Women protecting pupils from gang violence

These women risk their lives to protect pupils walking to and from school.

A “walking bus” led mostly by women has been protecting pupils from Scottsdene’s gang violence since 2015.

While a number of Scottsdene children have fallen victim to stray bullets in the streets, the group boasts that no pupil has been shot under its watch.

The walking bus’s 10 women and five men protect pupils who have to walk through Scottsdene ganglands to get to and from schools.

The provincial Department of Community started the walking-bus concept in 2015, getting community volunteers to walk children to school.

Walking-bus member Nicolette Nadimir said some of them stayed on at the school to help with sanitising the pupils, while others helped with food.

“Anyone can join but there is no money involved,” Ms Nadimir said.

They walk children every morning to Kraaifontein AME Primary, Parkdene Primary, Cavalleria Primary, Watsonia Park Primary and Scottsdene High.

“Our members have a passion for helping the community, and we want to keep our kids safe. The most important thing is to have a love for doing it,” Ms Nadimir said.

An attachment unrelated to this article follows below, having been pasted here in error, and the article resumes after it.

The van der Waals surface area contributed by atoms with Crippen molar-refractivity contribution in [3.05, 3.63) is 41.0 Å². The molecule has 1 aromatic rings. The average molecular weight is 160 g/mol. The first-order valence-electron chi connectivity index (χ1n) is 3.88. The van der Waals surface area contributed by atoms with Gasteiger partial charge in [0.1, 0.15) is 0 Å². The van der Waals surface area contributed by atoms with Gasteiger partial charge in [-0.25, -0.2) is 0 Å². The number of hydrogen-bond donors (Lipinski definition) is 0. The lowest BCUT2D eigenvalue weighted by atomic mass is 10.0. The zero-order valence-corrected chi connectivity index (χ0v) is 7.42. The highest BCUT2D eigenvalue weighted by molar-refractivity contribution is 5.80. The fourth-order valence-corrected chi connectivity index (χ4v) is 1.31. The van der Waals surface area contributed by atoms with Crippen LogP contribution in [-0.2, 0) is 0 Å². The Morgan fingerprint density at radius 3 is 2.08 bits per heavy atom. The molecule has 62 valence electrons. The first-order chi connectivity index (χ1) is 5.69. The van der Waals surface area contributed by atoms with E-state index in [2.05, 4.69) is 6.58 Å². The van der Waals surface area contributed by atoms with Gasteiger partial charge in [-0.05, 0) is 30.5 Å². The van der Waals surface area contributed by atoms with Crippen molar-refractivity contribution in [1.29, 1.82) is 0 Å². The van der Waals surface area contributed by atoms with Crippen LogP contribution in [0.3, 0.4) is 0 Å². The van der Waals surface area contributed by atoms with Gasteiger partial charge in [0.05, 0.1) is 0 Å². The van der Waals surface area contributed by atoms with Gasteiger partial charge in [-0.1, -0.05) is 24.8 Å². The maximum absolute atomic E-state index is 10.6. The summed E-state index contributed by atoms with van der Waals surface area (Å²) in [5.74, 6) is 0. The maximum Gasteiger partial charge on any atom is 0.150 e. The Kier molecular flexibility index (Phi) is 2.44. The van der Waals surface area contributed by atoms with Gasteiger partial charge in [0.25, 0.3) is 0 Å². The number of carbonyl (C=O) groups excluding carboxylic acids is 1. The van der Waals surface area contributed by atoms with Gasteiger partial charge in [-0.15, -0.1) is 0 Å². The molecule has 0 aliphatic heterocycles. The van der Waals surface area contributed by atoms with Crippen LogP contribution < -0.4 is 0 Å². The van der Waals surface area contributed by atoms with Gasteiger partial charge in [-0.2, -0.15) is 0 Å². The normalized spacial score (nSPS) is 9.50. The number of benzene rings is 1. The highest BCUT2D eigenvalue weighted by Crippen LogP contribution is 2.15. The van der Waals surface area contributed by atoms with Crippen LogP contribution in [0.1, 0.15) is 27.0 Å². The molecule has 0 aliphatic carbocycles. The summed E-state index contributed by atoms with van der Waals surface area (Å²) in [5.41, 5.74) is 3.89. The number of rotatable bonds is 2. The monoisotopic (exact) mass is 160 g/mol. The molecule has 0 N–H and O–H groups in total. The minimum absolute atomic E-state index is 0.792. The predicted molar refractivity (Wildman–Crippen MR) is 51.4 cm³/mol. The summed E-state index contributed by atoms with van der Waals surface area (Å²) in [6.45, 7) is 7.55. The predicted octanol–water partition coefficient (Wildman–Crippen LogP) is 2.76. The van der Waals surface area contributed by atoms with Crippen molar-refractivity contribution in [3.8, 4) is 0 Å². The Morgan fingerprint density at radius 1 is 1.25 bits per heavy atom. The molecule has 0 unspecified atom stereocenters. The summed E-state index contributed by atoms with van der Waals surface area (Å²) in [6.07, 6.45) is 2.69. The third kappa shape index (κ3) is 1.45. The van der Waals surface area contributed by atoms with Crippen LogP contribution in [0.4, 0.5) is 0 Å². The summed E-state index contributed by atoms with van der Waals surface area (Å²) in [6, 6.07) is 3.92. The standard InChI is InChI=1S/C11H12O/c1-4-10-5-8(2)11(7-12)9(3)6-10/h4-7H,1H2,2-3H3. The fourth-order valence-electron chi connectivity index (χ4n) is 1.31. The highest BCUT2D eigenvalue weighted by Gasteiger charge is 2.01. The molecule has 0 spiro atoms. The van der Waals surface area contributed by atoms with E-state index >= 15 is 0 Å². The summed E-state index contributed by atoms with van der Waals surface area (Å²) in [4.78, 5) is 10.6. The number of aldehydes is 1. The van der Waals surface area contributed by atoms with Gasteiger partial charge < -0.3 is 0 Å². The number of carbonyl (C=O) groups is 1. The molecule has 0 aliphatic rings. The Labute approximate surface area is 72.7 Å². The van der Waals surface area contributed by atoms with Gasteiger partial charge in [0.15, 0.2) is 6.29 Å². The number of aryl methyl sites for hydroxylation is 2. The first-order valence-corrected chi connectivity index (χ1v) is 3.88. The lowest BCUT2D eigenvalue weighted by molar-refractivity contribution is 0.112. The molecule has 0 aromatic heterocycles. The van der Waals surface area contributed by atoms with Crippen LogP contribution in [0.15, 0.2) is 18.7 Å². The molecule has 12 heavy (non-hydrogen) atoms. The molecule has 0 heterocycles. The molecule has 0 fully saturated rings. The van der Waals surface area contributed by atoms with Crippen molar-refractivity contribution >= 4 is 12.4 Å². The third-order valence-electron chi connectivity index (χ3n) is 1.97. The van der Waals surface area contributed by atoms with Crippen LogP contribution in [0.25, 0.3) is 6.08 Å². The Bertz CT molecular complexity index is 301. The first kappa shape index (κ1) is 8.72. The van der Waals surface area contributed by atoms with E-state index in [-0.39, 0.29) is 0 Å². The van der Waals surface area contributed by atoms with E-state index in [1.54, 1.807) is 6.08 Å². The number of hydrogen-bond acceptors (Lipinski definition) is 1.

The also provide shoes and food to needy pupils.

On Women’s Day, Monday August 9, walking-bus members helped Scottsdene activist Bertha du Toit, 58, deliver surprise gifts to 70 women in the community.

“Some of the challenges faced are when there are gang shootings while walking children to school and back. Fortunately, no kids were ever shot while walking with us,” Ms Nadimir said.

Asked what gives her the drive to wake up each day to walk the children, bus member Alvira Christiaan said: “Just seeing the smile on their faces every morning, especially when they see us waiting on them. They look out for us and call us teachers. Wow! My hearts starts melting immediately when they run from their parents to us because they know their safety is our first priority.”

She said there was often a lack of visible policing in the areas where they walked with the children.

“Some community members don’t even care that we put our lives at risk,” Ms Christiaan said. “We love what we do and the children have a special place in our hearts.”

Had it not been for the walking bus, many Scottsdene pupils would have dropped out of school and absenteeism would be much worse, she said.